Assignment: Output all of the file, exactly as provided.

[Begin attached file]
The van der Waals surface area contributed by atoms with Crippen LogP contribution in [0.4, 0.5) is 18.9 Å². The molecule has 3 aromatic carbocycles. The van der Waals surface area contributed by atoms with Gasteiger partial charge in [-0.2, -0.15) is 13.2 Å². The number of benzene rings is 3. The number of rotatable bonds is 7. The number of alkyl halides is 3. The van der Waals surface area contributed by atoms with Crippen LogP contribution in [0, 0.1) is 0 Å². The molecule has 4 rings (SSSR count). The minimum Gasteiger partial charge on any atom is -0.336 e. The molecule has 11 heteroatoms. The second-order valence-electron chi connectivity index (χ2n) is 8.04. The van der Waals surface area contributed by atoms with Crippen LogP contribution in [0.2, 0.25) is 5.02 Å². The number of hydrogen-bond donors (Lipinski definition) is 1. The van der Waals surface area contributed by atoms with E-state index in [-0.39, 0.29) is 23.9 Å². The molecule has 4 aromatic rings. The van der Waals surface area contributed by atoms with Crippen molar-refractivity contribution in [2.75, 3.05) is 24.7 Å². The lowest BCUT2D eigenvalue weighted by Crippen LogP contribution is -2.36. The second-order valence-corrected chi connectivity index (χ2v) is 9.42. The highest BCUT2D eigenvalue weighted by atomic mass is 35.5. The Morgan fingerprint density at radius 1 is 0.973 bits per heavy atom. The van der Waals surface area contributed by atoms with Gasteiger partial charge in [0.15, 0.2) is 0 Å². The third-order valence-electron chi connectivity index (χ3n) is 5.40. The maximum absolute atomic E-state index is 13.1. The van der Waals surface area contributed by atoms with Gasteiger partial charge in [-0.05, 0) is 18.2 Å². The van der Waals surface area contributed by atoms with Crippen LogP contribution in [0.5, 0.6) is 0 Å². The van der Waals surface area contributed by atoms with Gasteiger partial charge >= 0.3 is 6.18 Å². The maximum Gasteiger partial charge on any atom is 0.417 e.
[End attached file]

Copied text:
The van der Waals surface area contributed by atoms with Crippen LogP contribution in [0.4, 0.5) is 18.9 Å². The molecule has 3 aromatic carbocycles. The van der Waals surface area contributed by atoms with Gasteiger partial charge in [-0.2, -0.15) is 13.2 Å². The number of benzene rings is 3. The number of rotatable bonds is 7. The number of alkyl halides is 3. The van der Waals surface area contributed by atoms with Crippen LogP contribution in [0, 0.1) is 0 Å². The molecule has 4 rings (SSSR count). The minimum Gasteiger partial charge on any atom is -0.336 e. The molecule has 11 heteroatoms. The second-order valence-electron chi connectivity index (χ2n) is 8.04. The van der Waals surface area contributed by atoms with Crippen LogP contribution in [0.2, 0.25) is 5.02 Å². The number of hydrogen-bond donors (Lipinski definition) is 1. The van der Waals surface area contributed by atoms with E-state index in [-0.39, 0.29) is 23.9 Å². The molecule has 4 aromatic rings. The van der Waals surface area contributed by atoms with Crippen molar-refractivity contribution in [2.75, 3.05) is 24.7 Å². The lowest BCUT2D eigenvalue weighted by Crippen LogP contribution is -2.36. The second-order valence-corrected chi connectivity index (χ2v) is 9.42. The highest BCUT2D eigenvalue weighted by atomic mass is 35.5. The Morgan fingerprint density at radius 1 is 0.973 bits per heavy atom. The van der Waals surface area contributed by atoms with Gasteiger partial charge in [0.15, 0.2) is 0 Å². The third-order valence-electron chi connectivity index (χ3n) is 5.40. The maximum absolute atomic E-state index is 13.1. The van der Waals surface area contributed by atoms with Gasteiger partial charge in [-0.05, 0) is 18.2 Å². The van der Waals surface area contributed by atoms with Crippen LogP contribution in [0.5, 0.6) is 0 Å². The van der Waals surface area contributed by atoms with Gasteiger partial charge >= 0.3 is 6.18 Å². The maximum Gasteiger partial charge on any atom is 0.417 e.